Laura Kelly signs Kansas education budget that 'fully funds' schools, but calls for more special ed money

Gov. Laura Kelly poses with a family after a tax cut bill signing ceremony earlier this month. On Monday, the governor signed the K-12 education budget.
Gov. Laura Kelly poses with a family after a tax cut bill signing ceremony earlier this month. On Monday, the governor signed the K-12 education budget.

Gov. Laura Kelly signed Monday over $6 billion in funding for K-12 education, despite concerns from public school advocates about a provision allowing students to transfer to any district in the state.

Kelly said in a statement that the budget in HB 2567 "fully funds" the state schools, while also calling on lawmakers to appropriate more money for special education.

"I am pleased to be able to uphold my commitment to fully fund our public schools," Kelly said. "Providing schools with the funding and resources they need will create lifelong learners, which are the foundation of our state’s strong workforce and future economic growth."

School administrators had pushed last month for an additional $155 million to bring the state's spending on special education to its statutorily-required funding levels. Kelly proposed a $30 million increase. The Republican-controlled Legislature rejected both proposals.

Kelly again called on lawmakers to increase special education funding when they return to Topeka next week.

"Republicans and Democrats agree funds for special education are vital for our schools to provide quality instruction to special education students," she said.

More: Is Kansas Legislature underfunding special education? Advocates say the state is falling far short

Legislators this year continued their strategy of packaging school funding with a host of other policy items, including a controversial open enrollment provision.

Under that language, districts would be required to determine a capacity level for each grade and school building.

If their student body was under that figure, they would be required to allow students from outside the district transfer in, with a lottery being held if demand outstripped the number of empty seats.

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Kelly said lawmakers should further review the school choice policy before it goes into effect.

"The Legislature must work with educators and administrators to make the necessary modifications to ensure that elected school board members maintain local control," Kelly said.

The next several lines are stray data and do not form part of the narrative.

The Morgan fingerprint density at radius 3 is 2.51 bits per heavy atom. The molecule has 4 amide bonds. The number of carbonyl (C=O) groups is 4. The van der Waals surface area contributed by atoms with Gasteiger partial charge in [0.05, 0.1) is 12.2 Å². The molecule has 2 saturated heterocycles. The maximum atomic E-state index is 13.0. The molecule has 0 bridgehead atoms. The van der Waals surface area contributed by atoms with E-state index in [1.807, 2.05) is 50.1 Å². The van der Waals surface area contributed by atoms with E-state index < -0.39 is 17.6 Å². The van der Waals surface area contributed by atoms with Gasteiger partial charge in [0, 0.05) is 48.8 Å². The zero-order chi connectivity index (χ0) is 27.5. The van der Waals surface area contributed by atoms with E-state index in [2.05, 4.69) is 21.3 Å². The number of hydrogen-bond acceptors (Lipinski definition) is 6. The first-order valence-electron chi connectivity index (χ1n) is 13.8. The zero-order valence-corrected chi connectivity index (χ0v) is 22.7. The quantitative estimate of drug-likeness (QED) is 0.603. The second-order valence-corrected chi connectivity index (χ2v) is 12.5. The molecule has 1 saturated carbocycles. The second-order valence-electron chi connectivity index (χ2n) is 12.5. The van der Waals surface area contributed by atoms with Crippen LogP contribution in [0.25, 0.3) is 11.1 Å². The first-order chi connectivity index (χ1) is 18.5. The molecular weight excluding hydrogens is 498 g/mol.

Republicans have framed the open enrollment provision as a way of holding districts accountable, arguing officials now will seek to prevent an exodus of students, along with the per-pupil funding they carry with them.

Democrats — as well as many school districts — have fretted the provision, which will now take effect in 2024, will flood schools with students from outside their area and instead districts should have flexibility in setting their own policies.

More education news: More flexibility to Kansas' high school graduation requirements could be around the corner

The funding bill ensures compliance with a series of Kansas Supreme Court rulings pushing the state to spend more on public education. Kelly said that signing the bill makes her "the first governor in more than 20 years to fulfill Kansas students' constitutional right to school funding."

Still, public schools were disappointed legislators did not include more funding to comply with statutory requirements on special education spending.

The bill also includes a provision requiring the Kansas State Department of Education partner with a firm to create an online math tutoring program, which they would recommend to all districts.

It is largely targeted at a Florida-based firm, Math Nation, and the $4 million cost could be covered by state dollars or federal COVID-19 relief funds.

And the legislation requires parental consent be obtained before a student can be administered a nonacademic test or survey, such as the Kansas Communities that Care survey, over objections from some Republicans over the questionnaire's contents.

Andrew Bahl is a senior statehouse reporter for the Topeka Capital-Journal. He can be reached at abahl@gannett.com or by phone at 443-979-6100.

This article originally appeared on Topeka Capital-Journal: Kansas K-12 school budget passes, but some want more special ed money